Alibi V.19 No.39 • Sept 30-Oct 6, 2010 ››
Maggie Ross’ organically grown universe
Sometimes the right person for the job has to be imported. When the late Felix Wurman needed someone to manage The Kosmos performance space, he summoned Austin expatriate Maggie Ross. In a year’s time, Ross has made the space a versatile tool, a virtual Swiss Army Knife for the community with live rock shows, chamber music, yoga classes, movies, poetry readings and a full coffee bar. I managed to catch up with the industrious Ross (no easy task) for some Q-and-A.
Courtesy of CocoRosie
The Folks Get Freaky
Lucid dreaming with CocoRosie
You’re wandering through a labyrinthine mansion, lured on by eerily seductive voices. Spider webs audibly brush your cheeks and chimes ring out all around as you stumble into a room painted with murals of unicorns and rainbows. Some kind of plastic box emits scratchy beats and two beautiful sirens with mustaches and goatees beckon you with nonsense words. Crickets or perhaps a ceiling fan whir in the background. Did you watch a David Lynch movie right before bed? No, but you could’ve been listening to CocoRosie.
Whatever, whenever, wherever you want it to be
As Friedrich Nietzsche attests, "There are no facts, only interpretations." Maybe a newspaper is not the best forum for this idea, but the vast world of art can’t help but create infinite lenses through which we can observe the world.
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Flyer on the Wall
An Ocean of Ska
Put on your antique deep-sea diving suit (everyone has one lying around somewhere) and take a trip under zee zea to a magical land where two-tone ska and Latin indie music intermingle with anemone/clown-fish symbiosis. The Blue Hornets and Con Razon perform on Saturday, Oct. 2, at Low Spirits (2823 Second Street NW) at 9 p.m. for a petite $5 cover charge. (Jessica Cassyle Carr)
Boom Chick Show Pony
· The Gatherers Kurt Russell
· Blue Rose Ramblers Blue Rose Ramblers
Self-described “cyberdelic pop,” Albuquerque’s latest synthbeat group The Gatherers has rapidly—and deservedly—become a local favorite. Dreamy female/male vocals are tidily mixed with the sublime instrumentation of live (yes!) bass and drums, keys, loops and lots of knob twisting on little black boxes. A few tracks off this debut CD (especially “Dark Triangle”) have a great Ladytron feel, and that’s as high a compliment as can be given to any synthpop band. As good as Kurt Russell is, it barely hints at the brilliant live shows of The Gatherers. There’s more recordings to come soon. Expect major things.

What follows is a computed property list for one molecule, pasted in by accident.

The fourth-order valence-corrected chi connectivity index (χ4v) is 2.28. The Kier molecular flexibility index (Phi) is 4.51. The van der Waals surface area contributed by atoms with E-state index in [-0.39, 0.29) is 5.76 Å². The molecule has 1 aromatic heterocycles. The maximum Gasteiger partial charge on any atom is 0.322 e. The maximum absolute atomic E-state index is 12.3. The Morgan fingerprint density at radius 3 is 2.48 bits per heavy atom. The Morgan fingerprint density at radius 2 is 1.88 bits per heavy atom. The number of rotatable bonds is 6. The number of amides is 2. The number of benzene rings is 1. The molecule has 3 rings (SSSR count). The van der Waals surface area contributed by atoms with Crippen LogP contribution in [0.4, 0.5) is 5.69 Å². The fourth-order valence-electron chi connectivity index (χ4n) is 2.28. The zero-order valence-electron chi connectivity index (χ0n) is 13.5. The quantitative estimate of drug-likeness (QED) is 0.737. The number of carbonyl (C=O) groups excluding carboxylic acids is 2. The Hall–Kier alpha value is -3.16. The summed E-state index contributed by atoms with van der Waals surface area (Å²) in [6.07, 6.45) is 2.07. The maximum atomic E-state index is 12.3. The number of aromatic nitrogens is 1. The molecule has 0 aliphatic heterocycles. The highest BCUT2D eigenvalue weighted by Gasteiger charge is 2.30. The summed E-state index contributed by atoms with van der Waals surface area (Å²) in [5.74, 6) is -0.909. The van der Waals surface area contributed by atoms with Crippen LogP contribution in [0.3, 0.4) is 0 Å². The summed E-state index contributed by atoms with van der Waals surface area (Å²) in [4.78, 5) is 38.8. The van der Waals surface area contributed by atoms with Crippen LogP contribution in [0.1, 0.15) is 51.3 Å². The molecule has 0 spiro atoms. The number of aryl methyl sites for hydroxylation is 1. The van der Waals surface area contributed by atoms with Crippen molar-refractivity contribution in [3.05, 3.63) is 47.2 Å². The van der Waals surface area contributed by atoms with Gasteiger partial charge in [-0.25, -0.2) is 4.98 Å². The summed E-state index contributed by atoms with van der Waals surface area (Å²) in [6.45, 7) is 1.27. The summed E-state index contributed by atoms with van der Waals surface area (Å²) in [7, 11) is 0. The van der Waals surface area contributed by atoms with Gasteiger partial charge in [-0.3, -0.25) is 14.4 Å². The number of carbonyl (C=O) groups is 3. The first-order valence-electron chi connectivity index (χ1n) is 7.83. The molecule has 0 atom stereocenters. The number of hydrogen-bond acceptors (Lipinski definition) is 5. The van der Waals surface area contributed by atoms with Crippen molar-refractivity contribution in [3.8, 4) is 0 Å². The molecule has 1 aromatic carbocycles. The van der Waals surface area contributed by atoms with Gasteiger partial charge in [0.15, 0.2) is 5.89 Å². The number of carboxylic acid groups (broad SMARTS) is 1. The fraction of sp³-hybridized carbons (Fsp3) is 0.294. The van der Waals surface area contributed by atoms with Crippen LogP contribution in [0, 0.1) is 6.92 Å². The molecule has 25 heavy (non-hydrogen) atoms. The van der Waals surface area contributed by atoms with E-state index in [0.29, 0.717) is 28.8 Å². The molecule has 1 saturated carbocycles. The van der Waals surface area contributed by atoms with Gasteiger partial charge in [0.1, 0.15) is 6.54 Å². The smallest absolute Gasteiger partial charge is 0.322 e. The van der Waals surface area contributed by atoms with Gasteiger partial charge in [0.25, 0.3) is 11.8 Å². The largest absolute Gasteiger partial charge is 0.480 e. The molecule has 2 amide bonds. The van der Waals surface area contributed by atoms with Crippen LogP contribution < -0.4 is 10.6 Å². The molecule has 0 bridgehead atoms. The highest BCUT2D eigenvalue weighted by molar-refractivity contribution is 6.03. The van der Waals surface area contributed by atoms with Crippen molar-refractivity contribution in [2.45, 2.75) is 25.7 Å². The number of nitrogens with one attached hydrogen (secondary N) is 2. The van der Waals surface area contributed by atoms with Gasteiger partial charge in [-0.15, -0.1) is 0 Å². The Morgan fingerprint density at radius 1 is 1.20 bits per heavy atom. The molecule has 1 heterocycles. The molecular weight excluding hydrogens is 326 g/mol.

Courtesy of the Artist
Crystal Castles • electropunk, synth pop, witch house
Remember the thing called Witch House? How about darkwave? The constant bifurcation of artistic paths in the field of electronic music can be damnably confusing and irritating, as well as rewarding and helluva lot of fun too—as long as you pick the right band. When adherents of these sorts of genres aren't busy sorting their rainbow-colored toe socks and looking for tubes of Vick's Vaporub to snatch up at the local Walmart, then it's a pretty fair bet that they are listening to the likes of Crystal Castles, a duo of Canuck electro-arhats who've made their mark in the music world with a febrile and spooky glitchiness that has outlasted any names critics might apply in favor of an honestly, intimidatingly pure exploration of sounds that make humans dance and rejoice as they swirl around the very noisy and icy maelstrom of life and death. Ethan Kath and Edith Frances, AKA Crystal Castles, perform live in Burque on Thursday, Oct. 19. Viewed as an opportunity to joyfully and ferociously embrace the void, this ought to be a damn good show, but don't blame me if you can't remember your name afterwards.
Courtesy of the Artist
The English Beat • ska
Here's a brief on a band with three names, but unlike Eliot's bunch, these dudes are not a coterie of cats. At home across the pond, they're known as the Beat. In the land down under, kindly refer to them as the British Beat. Here in 'Merica, we call them the English Beat. But no matter what you call them, this estimable ensemble that still includes founder and guitarist Dave Wakeling—but not vocalist Ranking Roger—was partially responsible for the upsurge in popularity that two-tone ska saw on both sides of the Atlantic during the '80s and '90s. With a retinue of classic, upbeat jams like “Monkey Murders,” “Spar Wid Me” and “Save It for Later,” the band's touring the states again, impressing OG ska lovers as well as the next generation of horn-crazy youth with their combination of crazy stage antics and terrific tuneage. You can catch the outfit live here at the Duke City on Sunday, Oct. 22, at the Historic El Rey Theatre, but don't worry you don't need checkerboard pants or a smart little hat to enjoy this gig—just make sure those great big feet of yours are rested and ready to dance.